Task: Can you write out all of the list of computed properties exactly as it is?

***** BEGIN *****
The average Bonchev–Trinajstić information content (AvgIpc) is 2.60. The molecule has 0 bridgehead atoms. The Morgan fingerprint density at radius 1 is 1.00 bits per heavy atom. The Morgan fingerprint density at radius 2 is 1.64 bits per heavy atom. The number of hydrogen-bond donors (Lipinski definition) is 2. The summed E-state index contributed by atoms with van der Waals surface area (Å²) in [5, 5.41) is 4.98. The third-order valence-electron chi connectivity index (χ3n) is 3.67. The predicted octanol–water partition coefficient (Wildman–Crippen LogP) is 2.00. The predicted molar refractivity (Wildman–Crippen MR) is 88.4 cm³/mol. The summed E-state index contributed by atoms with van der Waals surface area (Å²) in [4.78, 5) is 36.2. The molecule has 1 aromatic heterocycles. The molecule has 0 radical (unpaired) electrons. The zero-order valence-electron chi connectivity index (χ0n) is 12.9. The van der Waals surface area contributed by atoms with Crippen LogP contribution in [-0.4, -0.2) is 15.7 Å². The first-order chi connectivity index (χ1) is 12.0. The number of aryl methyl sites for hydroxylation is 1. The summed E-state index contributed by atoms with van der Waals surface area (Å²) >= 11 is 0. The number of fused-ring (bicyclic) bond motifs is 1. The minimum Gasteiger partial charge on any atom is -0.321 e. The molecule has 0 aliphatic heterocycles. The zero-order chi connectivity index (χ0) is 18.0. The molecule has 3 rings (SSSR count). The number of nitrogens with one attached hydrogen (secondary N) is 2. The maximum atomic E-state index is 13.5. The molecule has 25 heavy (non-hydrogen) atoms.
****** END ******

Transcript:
The average Bonchev–Trinajstić information content (AvgIpc) is 2.60. The molecule has 0 bridgehead atoms. The Morgan fingerprint density at radius 1 is 1.00 bits per heavy atom. The Morgan fingerprint density at radius 2 is 1.64 bits per heavy atom. The number of hydrogen-bond donors (Lipinski definition) is 2. The summed E-state index contributed by atoms with van der Waals surface area (Å²) in [5, 5.41) is 4.98. The third-order valence-electron chi connectivity index (χ3n) is 3.67. The predicted octanol–water partition coefficient (Wildman–Crippen LogP) is 2.00. The predicted molar refractivity (Wildman–Crippen MR) is 88.4 cm³/mol. The summed E-state index contributed by atoms with van der Waals surface area (Å²) in [4.78, 5) is 36.2. The molecule has 1 aromatic heterocycles. The molecule has 0 radical (unpaired) electrons. The zero-order valence-electron chi connectivity index (χ0n) is 12.9. The van der Waals surface area contributed by atoms with Crippen LogP contribution in [-0.4, -0.2) is 15.7 Å². The first-order chi connectivity index (χ1) is 12.0. The number of aryl methyl sites for hydroxylation is 1. The summed E-state index contributed by atoms with van der Waals surface area (Å²) >= 11 is 0. The number of fused-ring (bicyclic) bond motifs is 1. The minimum Gasteiger partial charge on any atom is -0.321 e. The molecule has 0 aliphatic heterocycles. The zero-order chi connectivity index (χ0) is 18.0. The molecule has 3 rings (SSSR count). The number of nitrogens with one attached hydrogen (secondary N) is 2. The maximum atomic E-state index is 13.5. The molecule has 25 heavy (non-hydrogen) atoms.